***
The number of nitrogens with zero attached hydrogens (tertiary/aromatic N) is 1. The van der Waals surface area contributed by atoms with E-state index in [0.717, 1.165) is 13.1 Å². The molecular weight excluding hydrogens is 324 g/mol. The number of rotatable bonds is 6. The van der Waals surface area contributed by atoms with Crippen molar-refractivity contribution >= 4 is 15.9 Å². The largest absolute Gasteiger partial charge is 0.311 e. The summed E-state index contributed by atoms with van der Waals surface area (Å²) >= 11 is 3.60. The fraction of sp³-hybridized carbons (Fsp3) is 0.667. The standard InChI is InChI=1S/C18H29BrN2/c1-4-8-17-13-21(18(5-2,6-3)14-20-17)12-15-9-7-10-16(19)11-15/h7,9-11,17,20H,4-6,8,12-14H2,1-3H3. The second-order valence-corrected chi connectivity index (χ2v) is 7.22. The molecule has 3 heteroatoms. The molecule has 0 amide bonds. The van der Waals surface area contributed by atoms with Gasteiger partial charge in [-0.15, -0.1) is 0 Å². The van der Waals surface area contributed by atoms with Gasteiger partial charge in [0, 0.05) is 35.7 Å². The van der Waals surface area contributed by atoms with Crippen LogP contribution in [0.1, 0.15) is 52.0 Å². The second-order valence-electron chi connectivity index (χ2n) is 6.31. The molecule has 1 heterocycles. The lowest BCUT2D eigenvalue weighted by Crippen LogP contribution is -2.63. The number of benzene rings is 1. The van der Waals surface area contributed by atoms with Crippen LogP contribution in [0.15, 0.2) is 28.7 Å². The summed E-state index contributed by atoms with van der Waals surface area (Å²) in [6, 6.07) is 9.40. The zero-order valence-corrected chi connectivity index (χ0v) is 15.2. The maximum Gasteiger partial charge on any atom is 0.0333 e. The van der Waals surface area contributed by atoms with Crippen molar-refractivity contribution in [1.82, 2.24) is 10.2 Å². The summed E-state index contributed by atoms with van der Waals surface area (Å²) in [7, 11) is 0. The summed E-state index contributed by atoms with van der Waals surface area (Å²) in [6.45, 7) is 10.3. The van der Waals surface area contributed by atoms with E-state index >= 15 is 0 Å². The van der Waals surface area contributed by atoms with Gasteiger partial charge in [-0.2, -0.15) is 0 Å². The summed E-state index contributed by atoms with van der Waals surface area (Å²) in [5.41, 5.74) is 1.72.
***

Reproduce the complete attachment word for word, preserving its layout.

The number of nitrogens with zero attached hydrogens (tertiary/aromatic N) is 1. The van der Waals surface area contributed by atoms with E-state index in [0.717, 1.165) is 13.1 Å². The molecular weight excluding hydrogens is 324 g/mol. The number of rotatable bonds is 6. The van der Waals surface area contributed by atoms with Crippen molar-refractivity contribution >= 4 is 15.9 Å². The largest absolute Gasteiger partial charge is 0.311 e. The summed E-state index contributed by atoms with van der Waals surface area (Å²) >= 11 is 3.60. The fraction of sp³-hybridized carbons (Fsp3) is 0.667. The standard InChI is InChI=1S/C18H29BrN2/c1-4-8-17-13-21(18(5-2,6-3)14-20-17)12-15-9-7-10-16(19)11-15/h7,9-11,17,20H,4-6,8,12-14H2,1-3H3. The second-order valence-corrected chi connectivity index (χ2v) is 7.22. The molecule has 3 heteroatoms. The molecule has 0 amide bonds. The van der Waals surface area contributed by atoms with Gasteiger partial charge in [-0.15, -0.1) is 0 Å². The van der Waals surface area contributed by atoms with Gasteiger partial charge in [0, 0.05) is 35.7 Å². The van der Waals surface area contributed by atoms with Crippen LogP contribution in [0.1, 0.15) is 52.0 Å². The second-order valence-electron chi connectivity index (χ2n) is 6.31. The molecule has 1 heterocycles. The lowest BCUT2D eigenvalue weighted by Crippen LogP contribution is -2.63. The number of benzene rings is 1. The van der Waals surface area contributed by atoms with Crippen LogP contribution in [0.15, 0.2) is 28.7 Å². The summed E-state index contributed by atoms with van der Waals surface area (Å²) in [6, 6.07) is 9.40. The zero-order valence-corrected chi connectivity index (χ0v) is 15.2. The maximum Gasteiger partial charge on any atom is 0.0333 e. The van der Waals surface area contributed by atoms with Crippen molar-refractivity contribution in [1.82, 2.24) is 10.2 Å². The summed E-state index contributed by atoms with van der Waals surface area (Å²) in [7, 11) is 0. The summed E-state index contributed by atoms with van der Waals surface area (Å²) in [6.45, 7) is 10.3. The van der Waals surface area contributed by atoms with E-state index >= 15 is 0 Å². The van der Waals surface area contributed by atoms with Gasteiger partial charge in [-0.2, -0.15) is 0 Å². The summed E-state index contributed by atoms with van der Waals surface area (Å²) in [5.41, 5.74) is 1.72.